It's medieval, and gross and uncivilized, but it is bully tactics. Russia has always been a crude, merciless bully: to its satellite republics under Communism, to Jews and other ethnic minorities, and now to gays. What a dump. Still, if all else fails, I think the Olympic teams should appear at the opening and closing ceremonies wearing sparkly costumes and feathered headgear a la Priscilla, Queen of the Desert and La Cage Aux Folles. Make these the gayest games in history. Have Putin send all the athletes to the Gulag. I bet this would make that criminal psychopath happy.
In the meantime, here's a petition to transfer the games to Vancouver, so that no one loses money. The nice people of Canada to the rescue.  Add your voice.

Tuesday, July 16, 2013

Stand Your Ground

In which an unarmed minor dies of a gunshot wound wielded by a suburban vigilante, who decided to take the law in his hands even though Trayvon Martin was not breaking any law and the 911 dispatcher told him to stay inside his car.
No one saw the altercation. No one was on the street. In places like Sanford, Florida people live in gated communities in houses where they can go weeks without seeing a neighbor. Then they get in their cars by themselves. They live in fortresses, and because of this isolation, they are paranoid that someone is going to harm them. This is why they feel they need to have guns to defend their property. They act as if there is no one around them, and they are all alone in the world. No society, no community. This is why they have absurd laws like Stand Your Ground. Although we can surmise that had this entailed the shooting death of a white 17 year-old with skittles in his pocket, murdered by the same man, Zimmerman would have fried, his white last name notwithstanding. Because it is about race, but race gets worse in the suburbs.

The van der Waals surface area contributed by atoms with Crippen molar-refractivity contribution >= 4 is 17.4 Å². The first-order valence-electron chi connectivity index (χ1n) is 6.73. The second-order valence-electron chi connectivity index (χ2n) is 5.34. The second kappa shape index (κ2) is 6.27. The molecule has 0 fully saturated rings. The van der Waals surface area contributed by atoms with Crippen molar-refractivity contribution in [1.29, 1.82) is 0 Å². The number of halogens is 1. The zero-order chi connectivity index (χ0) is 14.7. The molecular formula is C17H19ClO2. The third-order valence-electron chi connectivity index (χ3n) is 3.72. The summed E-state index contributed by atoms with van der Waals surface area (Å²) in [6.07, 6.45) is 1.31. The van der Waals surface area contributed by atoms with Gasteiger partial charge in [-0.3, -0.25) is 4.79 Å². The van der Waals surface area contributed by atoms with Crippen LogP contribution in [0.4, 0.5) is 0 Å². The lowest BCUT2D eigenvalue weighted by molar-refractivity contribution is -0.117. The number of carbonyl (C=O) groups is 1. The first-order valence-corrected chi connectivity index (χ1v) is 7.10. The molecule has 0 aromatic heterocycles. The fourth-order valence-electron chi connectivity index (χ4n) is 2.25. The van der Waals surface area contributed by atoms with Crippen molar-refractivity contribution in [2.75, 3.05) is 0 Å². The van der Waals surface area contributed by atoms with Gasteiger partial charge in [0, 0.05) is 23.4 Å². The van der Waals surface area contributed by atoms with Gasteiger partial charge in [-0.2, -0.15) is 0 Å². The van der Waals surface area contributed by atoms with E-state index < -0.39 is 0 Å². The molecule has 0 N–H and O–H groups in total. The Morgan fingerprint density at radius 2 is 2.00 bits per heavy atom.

In a city teeming with people we share the space with all kinds of other people. We feel safer because we don't feel so alone. And we know better than to assume that because someone is black and wearing a hoodie, our lives are in imminent danger. We may think racist thoughts, but we learn to recognize signs. We simply are more in contact with all kinds of people and this creates a certain social cohesion that seems to be missing from less crowded places.
Racism of course, plays a big part. But the more you live in proximity to different kinds of people, from different ethnic backgrounds, socio-economic levels, beliefs and gender orientations, the more you share the space, the broader criteria you have to wield your prejudices. The city provides a saner reality check than the lurid fantasies that come from living in isolation. We laugh about the people we hate in the subway, but we live in peace with them, in very tight quarters.
Living in the suburbs may give you lots of space, but it is isolating and can lead to delusions of blacks coming to rob you, immigrants coming to steal your job and use your hospitals, and you, some sort of lonely Daniel Boone, armed in your own cocoon, fearsome of everything that is out there.
Zimmerman is already rotting in a hell of his own making.